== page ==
A shotgun has a design similar to that of a rifle with the major difference being the type of barrel, ammunition, and purpose. A shotgun has a smooth bore barrel which means it doesn’t have any machining done on the inside.


Contrary to a rifle, a shotgun uses a different kind of ammunition. Also known as shotgun shells, the shotgun cartridges contain a number of rounded metal pellets which spray around when shot.

The two basic types are the buckshot and the birdshot. Shotguns are generally good for close quarter shooting, duck hunting, and self-defense as they cause a great deal of damage.


A handgun is much smaller in size compared to a rifle and shotgun. Handguns are considered pistols and revolvers. Handguns work on the same principle as rifles and are very good for close and mid-range shooting.


Handguns are easy to conceal and carry and take up much less space. Handguns are generally used for concealed carry, prima facie law enforcement, and mostly as a sidearm. Most handguns are also less expensive compared to rifles.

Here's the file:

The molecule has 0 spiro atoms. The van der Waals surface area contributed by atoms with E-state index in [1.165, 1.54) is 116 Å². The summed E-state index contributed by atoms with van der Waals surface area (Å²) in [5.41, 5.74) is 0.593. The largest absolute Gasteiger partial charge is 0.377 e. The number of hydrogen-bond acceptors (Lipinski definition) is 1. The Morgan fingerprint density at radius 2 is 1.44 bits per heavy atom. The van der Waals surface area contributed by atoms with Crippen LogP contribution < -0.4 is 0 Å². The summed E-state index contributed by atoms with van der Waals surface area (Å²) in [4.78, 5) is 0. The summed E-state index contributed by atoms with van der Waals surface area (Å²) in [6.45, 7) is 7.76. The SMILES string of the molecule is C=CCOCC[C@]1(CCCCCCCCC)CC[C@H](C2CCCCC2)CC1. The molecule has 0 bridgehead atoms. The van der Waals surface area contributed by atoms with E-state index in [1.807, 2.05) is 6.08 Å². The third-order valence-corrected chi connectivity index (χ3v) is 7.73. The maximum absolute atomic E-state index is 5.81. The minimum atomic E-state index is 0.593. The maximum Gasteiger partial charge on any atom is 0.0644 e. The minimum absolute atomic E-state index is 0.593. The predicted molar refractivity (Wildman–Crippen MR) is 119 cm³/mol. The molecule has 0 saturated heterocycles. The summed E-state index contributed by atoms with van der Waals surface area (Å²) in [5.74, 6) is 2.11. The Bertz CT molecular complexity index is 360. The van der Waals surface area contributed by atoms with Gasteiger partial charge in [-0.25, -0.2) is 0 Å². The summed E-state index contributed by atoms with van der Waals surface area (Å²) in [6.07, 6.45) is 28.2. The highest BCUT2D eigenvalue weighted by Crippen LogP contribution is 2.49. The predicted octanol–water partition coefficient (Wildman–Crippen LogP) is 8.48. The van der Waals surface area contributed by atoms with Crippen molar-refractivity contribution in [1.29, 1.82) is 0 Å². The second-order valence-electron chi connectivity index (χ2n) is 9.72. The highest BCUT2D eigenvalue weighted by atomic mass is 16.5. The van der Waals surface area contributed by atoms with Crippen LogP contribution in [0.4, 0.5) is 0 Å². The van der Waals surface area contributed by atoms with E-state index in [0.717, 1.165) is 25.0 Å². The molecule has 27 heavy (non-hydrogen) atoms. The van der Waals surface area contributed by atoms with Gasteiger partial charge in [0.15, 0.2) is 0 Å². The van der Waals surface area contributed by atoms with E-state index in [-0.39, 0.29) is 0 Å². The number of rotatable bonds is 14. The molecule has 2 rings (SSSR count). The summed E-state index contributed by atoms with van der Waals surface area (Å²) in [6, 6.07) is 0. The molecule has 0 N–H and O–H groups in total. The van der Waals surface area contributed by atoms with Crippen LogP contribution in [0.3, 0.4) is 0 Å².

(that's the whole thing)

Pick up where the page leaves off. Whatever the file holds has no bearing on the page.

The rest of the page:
Parts of a Rifle – A Closer Look

Now we’ll move to a more detailed classification of the different parts of a rifle. For the sake of simplicity, we will take a bolt action rifle as a reference. For those who don’t know, a bolt action rifle is one where you have to charge the bolt to load a new round after every shot.



Don’t let your mind drift other places now. A butt of a rifle is different. It is the rear end of the stock which comes in contact with your shoulder when you fire a round.


As mentioned above, the stock is the rear wooden or polymer part of the rifle which lets you hold it against your shoulder when you are firing.

Trigger Guard